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up/downcasting in Fortran2003

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In fortran 2003, classes and OOP are defined in the standard. I would like to know how upcasting and downcasting are performed.

Is it possible to perform without using SELECT TYPE since I'm dealing with a heterogeneous collection and I can not know all the types.

Thank you

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Valued Contributor III
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Outside of SELECT TYPE, Fortran does not really offer a mechanism for what is suggested upthread.  Depending on what a defined assignment tries to do in terms of 'downcasting', one may end up using SELECT TYPE in that assignment procedure which can then allow consuming codes to not have to employ SELECT TYPE themselves.  There may be some advantages to offering such 'syntactic sugar' for consumers of one's classes but that's about as far as one can get with the current standard in terms of minimizing SELECT TYPE in operations involving parent and extended types.

Given the snippet in Quote #3, intrinsic assignment in Fortran is often sufficient with 'upcasting' instructions such as 's = b' but where s is a polymorphic object of declared class of a parent type; defined assignments may be helpful in cases where better control of 'shallow' vs 'deep' copy is desired.  Whereas 'b = s' instruction will require a defined assignment; intrinsic assignment requires compatibility with declared types and will thus not work.  However in situations involving nested hierarchies of extended types, it can prove rather difficult to manage defined operations including assignment.  It makes sense to use great caution with such design of OO classes, especially when it comes to 'downcasting'.

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Valued Contributor I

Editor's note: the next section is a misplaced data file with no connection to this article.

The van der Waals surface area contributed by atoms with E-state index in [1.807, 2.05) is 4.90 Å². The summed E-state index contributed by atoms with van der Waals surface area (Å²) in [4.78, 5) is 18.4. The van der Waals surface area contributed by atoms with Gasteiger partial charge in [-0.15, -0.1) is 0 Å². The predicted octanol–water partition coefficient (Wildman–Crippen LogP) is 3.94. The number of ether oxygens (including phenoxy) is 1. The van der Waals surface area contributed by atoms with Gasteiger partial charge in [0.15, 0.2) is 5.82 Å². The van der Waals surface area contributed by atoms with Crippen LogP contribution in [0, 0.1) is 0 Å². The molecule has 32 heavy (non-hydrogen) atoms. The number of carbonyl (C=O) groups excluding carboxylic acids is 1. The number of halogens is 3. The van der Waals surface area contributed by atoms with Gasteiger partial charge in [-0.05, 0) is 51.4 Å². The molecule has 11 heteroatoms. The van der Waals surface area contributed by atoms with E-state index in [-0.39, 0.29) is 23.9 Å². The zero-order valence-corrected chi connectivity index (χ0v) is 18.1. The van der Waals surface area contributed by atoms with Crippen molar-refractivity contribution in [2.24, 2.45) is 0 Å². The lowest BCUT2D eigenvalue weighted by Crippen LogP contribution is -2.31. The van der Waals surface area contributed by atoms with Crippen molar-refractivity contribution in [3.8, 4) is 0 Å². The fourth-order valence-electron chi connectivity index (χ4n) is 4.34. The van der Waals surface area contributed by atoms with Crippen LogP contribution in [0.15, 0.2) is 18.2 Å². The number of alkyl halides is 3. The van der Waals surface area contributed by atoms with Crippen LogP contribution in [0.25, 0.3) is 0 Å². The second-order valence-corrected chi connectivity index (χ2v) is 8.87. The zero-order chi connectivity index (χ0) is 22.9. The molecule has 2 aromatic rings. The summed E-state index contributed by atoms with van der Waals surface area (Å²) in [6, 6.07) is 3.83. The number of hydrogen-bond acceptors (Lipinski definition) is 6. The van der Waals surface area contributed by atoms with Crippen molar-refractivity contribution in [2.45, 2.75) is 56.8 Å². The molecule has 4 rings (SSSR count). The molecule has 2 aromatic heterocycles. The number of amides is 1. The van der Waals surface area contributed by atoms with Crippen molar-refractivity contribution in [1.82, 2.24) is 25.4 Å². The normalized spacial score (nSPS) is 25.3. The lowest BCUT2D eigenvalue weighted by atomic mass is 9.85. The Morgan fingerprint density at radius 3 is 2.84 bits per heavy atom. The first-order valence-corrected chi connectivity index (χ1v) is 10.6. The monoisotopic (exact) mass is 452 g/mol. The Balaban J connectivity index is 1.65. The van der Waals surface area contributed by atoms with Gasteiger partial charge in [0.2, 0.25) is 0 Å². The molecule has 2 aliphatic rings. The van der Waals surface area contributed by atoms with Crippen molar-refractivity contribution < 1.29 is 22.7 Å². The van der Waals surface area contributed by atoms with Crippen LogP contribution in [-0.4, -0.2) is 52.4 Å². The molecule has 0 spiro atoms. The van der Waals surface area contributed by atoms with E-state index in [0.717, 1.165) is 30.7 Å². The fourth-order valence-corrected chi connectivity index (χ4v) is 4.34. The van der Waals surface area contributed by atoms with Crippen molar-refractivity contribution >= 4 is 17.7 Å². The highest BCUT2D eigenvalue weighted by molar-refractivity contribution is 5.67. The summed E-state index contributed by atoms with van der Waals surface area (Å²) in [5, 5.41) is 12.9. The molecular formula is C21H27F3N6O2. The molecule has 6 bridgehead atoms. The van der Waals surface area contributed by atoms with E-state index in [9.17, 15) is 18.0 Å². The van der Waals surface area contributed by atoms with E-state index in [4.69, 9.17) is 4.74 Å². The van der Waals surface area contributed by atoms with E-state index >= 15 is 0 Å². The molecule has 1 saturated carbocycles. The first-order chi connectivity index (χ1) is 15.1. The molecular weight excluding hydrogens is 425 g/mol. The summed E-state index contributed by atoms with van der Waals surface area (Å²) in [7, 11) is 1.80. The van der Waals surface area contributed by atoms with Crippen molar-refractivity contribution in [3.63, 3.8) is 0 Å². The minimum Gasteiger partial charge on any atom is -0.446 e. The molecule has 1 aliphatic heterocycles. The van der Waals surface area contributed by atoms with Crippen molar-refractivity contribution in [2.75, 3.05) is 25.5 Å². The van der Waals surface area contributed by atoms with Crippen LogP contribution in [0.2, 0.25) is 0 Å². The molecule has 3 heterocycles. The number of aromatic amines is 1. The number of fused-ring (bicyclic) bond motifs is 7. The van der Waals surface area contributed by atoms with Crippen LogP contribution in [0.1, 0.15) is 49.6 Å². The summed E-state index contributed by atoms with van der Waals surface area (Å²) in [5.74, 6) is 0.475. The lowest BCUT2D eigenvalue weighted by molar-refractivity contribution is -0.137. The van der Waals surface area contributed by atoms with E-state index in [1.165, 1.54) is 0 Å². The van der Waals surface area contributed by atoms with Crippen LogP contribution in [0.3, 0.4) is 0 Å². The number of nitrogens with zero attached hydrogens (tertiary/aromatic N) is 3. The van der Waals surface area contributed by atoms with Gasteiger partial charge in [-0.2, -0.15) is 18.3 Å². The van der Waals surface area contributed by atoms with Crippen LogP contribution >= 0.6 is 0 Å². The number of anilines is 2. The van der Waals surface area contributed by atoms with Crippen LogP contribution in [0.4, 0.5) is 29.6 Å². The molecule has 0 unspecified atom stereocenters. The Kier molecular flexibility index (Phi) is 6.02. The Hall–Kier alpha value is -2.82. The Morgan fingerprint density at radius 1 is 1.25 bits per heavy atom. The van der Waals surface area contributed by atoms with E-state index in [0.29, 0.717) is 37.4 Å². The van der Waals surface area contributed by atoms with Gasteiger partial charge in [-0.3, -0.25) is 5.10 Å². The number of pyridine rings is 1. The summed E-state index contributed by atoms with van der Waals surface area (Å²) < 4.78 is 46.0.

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This is a bit vague. I think you have to tell us a little bit more what you want to do. See some discussion here:

https://software.intel.com/en-us/forums/intel-fortran-compiler-for-linux-and-mac-os-x/topic/542833

Also if you have class_3 inherits from class_2 inherits from class_1, and all have their own (overridden) func routines, you can access a specific one by e.g.
 

class(class3) :: foo

call foo%class2%func ()

etc.

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well i prepared a simplified example :

module test

implicit none
 type:: segment
   character(len=32) :: stype    
 end type segment

 type, extends(segment) :: user
   character(len = 32) :: uname
 end type user

 type, extends(segment) :: book
   character(len = 32) :: btitle
   integer :: bpages
   real :: budc
 end type book

 interface assignment(=)
    module procedure segment_from_book, book_from_segment
 end interface

contains
 subroutine segment_from_book (this, c)
      type(segment), intent(inout) :: this
      class(book), intent(in) :: c

      this%stype = c%stype
    end subroutine segment_from_book

    subroutine book_from_segment(this, p)
      type(book), intent(inout) :: this
      class(segment), intent(in) :: p
     

      this%stype = p%stype
      .
      .     
    end subroutine book_from_segment

and in my program main, i want to do

class(segment), allocatable :: s
 type(book) :: b
 type(user) :: u
 
  allocate(s)
  b = new_book('', 100, 40.4)
  u = new_user('')  
  s = b
  print *, b%btitle
  
  call my_print(s)
  b = s
  call my_print(s)

Well s = b and s = b am not sure if this is working correctly since am not able to see when i try to print what i get as u result .

 

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Valued Contributor III
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Outside of SELECT TYPE, Fortran does not really offer a mechanism for what is suggested upthread.  Depending on what a defined assignment tries to do in terms of 'downcasting', one may end up using SELECT TYPE in that assignment procedure which can then allow consuming codes to not have to employ SELECT TYPE themselves.  There may be some advantages to offering such 'syntactic sugar' for consumers of one's classes but that's about as far as one can get with the current standard in terms of minimizing SELECT TYPE in operations involving parent and extended types.

Given the snippet in Quote #3, intrinsic assignment in Fortran is often sufficient with 'upcasting' instructions such as 's = b' but where s is a polymorphic object of declared class of a parent type; defined assignments may be helpful in cases where better control of 'shallow' vs 'deep' copy is desired.  Whereas 'b = s' instruction will require a defined assignment; intrinsic assignment requires compatibility with declared types and will thus not work.  However in situations involving nested hierarchies of extended types, it can prove rather difficult to manage defined operations including assignment.  It makes sense to use great caution with such design of OO classes, especially when it comes to 'downcasting'.

View solution in original post

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